• Simmons and Fitz's mutual introduction has a rhythm and polish suggesting long practice and frequent repetition.
  • When Simmons first meets Agent Ward she asks him if he's ready for their "journey into mystery", the title of the Atlas Comics line continued by Marvel which, in issue #83, introduced Thor as a comic book character, developed by Lee and Lieber, art by Kirby. Journey into Mystery #69 (June 1961) was one of the first two comic books to have the "MC" box, and be labeled as "Marvel Comics".
  • Coulson explains that these mobile bases fell out of favor with the arrival of the S.H.I.E.L.D. Helicarriers.
  • Yet again, as with Fitz, an attempt to break the ice crashes and burns when Ward fails to register the linguistic markers in Coulson's build-up which denote a joke.
  • Ward's reaction to May's arrival suggests they've never met before - though her place in modern S.H.I.E.L.D. lore is clear.
  • The hangar shot may be designed to evoke 1983's "The Right Stuff", blurring the line between sky and space.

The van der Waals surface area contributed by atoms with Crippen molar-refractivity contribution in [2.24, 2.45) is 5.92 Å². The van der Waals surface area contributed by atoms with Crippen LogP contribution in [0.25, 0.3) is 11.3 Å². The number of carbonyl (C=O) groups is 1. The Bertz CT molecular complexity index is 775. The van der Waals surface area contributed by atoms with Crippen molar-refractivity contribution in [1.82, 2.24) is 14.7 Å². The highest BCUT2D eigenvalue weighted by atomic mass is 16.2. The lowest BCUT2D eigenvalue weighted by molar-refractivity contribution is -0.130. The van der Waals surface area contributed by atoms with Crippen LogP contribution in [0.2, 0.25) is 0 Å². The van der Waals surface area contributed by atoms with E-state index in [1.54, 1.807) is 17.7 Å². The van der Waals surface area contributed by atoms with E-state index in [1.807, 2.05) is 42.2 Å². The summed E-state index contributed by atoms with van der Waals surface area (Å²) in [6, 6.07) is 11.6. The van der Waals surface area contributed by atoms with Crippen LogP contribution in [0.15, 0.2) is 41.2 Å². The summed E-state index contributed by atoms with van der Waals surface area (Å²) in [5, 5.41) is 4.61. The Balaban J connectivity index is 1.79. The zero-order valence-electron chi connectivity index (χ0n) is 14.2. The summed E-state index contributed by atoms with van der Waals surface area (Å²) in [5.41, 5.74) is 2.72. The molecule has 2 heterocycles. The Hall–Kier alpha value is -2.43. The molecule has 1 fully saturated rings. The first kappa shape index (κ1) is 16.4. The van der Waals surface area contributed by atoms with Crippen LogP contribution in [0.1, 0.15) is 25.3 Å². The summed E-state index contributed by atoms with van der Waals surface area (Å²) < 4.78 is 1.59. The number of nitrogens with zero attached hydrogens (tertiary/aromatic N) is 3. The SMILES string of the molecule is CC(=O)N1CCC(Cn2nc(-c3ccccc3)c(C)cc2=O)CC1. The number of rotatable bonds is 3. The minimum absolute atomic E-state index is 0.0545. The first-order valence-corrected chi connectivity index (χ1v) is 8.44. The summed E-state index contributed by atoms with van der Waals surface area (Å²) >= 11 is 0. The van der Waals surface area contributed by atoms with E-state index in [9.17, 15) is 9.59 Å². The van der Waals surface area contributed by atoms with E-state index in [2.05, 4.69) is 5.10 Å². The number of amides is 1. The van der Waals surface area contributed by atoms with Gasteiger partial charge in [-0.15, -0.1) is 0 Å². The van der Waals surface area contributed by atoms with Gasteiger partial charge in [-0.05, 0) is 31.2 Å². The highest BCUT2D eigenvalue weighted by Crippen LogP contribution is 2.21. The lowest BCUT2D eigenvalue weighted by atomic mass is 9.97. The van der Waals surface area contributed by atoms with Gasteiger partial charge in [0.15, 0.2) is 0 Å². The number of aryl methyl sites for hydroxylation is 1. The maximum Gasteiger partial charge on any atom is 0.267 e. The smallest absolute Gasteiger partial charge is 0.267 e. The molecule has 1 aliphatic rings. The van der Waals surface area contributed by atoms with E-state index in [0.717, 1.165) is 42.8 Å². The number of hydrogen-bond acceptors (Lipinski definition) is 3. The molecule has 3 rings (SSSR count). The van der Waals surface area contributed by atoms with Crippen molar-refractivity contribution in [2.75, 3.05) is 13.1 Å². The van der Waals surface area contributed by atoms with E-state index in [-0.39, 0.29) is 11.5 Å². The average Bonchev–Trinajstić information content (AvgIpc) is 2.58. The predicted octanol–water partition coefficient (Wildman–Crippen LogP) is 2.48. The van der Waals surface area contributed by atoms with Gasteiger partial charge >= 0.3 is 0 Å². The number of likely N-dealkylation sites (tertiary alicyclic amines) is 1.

• Skye's lines, "How will you silence us this time? How can you? The truth is in the wind. It's everywhere. You cannot stop . . . the Rising Tide" echo the comment of Mr. Universe in the Whedon 2005 film of the Firefly series, Serenity, in which he declares "You can't stop the signal, Mal. Everything goes somewhere, and I go everywhere".
  • Again as in the film, Skye's declaration of independence is met (from her perspective) with the full force of totalitarianism.
  • In the traditional 'cut-and-thrust' of interrogation, Skye attempts to obtain the psychological upper hand by predicting the path of the conversation, and is somewhat nonplussed by the absence of an "easy way".
  • Having failed with the opening gambit, she tries once more, portraying her capture as part of her plan to see "your secret headquarters".
  • "S.H.I.E.L.D. covered up New Mexico" references the origin story of the Incredible Hulk, whose gamma bomb site birth took place here, as well as, possibly, since this is Whedon, drawing on the TV arrival of Walter White from Breaking Bad. "Project Pegasus" was a 1970s/80s comic book secret underground lab which was used to hold beings possessed of enormous raw power, in the hope of finding a way to utilize them as a source of electricity, etc.. Skye finally does have a trump to play with the mention of Centipede.